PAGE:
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The Canola industry has rapidly grown with a 10 fold increase in area sown in Western Australia over the four years from 1996-99.
The driving force behind this increase in area can be attributed to the successful adoption of weed control technology in Triazine Tolerant Canola.
By knowing the model of the limiting factors, which are usually; weed control, fertiliser practices, blackleg management, variety selection, seeding dates, seeding depths, insect control and swathing, we can make the right decisions and achieve the targeted profit.
To produce yield to potential, all factors need to be optimised, otherwise yields will be decreased by the lowest factor.
These production factors are interdependent. If one factor is changed, the other factors will be affected. For example, when introducing the early sowing, in the case of TT canola, we have found that it has triggered many changes in our growing practice.
The purpose of the Regional Canola Manual is to demonstrate this interdependence, and show how the grower can make the most of it. The aim of launching this Agronomy Package is to provide the growers with the latest information and help them to achieve a profitable high standard of canola.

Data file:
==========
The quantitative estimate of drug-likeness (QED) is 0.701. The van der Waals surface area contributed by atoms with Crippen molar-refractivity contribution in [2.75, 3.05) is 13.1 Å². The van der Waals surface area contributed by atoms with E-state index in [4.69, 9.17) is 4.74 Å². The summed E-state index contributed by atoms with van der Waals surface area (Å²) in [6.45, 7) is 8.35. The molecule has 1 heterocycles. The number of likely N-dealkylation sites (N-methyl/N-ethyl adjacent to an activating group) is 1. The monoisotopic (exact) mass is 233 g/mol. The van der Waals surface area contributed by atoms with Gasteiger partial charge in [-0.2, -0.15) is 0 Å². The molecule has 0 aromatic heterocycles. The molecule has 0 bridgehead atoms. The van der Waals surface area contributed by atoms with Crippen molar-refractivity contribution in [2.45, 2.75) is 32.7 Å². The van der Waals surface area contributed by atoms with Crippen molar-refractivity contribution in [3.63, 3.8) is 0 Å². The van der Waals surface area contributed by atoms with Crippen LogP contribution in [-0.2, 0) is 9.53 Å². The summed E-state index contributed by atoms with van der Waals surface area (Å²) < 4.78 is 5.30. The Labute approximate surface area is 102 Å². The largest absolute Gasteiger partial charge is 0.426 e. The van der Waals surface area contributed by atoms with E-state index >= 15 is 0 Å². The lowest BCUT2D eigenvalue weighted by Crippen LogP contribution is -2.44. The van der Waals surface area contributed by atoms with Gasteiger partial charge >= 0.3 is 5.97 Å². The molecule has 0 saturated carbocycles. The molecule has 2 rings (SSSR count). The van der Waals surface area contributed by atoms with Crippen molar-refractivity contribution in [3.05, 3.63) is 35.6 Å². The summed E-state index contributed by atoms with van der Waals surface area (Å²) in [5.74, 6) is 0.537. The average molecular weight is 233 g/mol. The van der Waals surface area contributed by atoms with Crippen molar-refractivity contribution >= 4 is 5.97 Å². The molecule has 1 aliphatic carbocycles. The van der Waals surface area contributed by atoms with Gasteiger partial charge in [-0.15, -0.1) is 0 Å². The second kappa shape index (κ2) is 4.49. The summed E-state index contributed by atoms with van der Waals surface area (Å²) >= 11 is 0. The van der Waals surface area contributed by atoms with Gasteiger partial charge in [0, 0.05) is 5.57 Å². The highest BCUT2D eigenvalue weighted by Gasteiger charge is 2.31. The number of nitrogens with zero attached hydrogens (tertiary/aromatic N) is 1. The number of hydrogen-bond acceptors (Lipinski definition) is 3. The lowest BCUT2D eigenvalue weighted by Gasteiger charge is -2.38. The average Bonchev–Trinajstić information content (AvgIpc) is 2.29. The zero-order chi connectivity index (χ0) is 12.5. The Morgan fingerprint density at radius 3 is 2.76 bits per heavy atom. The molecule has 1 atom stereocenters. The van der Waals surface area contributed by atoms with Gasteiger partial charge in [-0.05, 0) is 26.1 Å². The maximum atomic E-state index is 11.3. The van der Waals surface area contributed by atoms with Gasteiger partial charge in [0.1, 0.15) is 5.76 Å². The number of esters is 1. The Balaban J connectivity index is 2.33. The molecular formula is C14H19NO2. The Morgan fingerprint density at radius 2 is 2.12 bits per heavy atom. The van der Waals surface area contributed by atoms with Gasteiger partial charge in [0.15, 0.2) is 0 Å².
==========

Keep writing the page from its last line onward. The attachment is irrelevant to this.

Great Southern and Lake District, for the purpose of this package consist of the Shires of Kojonup, Katanning, Arthur River, Wagin, Darkin, Cranbrook, Tambellup, Dumbleyung, Gnowangerup, Lake Grace, Kulin, Narrogin, Williams, Boddington and Boyup Brook.
Number of Pages
Fungal diseases, Weed control, Crop production, Disease control, Brassica, Canola, Insect pests
Agronomy and Crop Sciences | Plant Breeding and Genetics | Soil Science | Weed Science
Carmody, P, and Herbert, A. (2001), Profitable canola production in the great southern and lakes district. Department of Agriculture and Food, Western Australia, Perth. Bulletin 4411.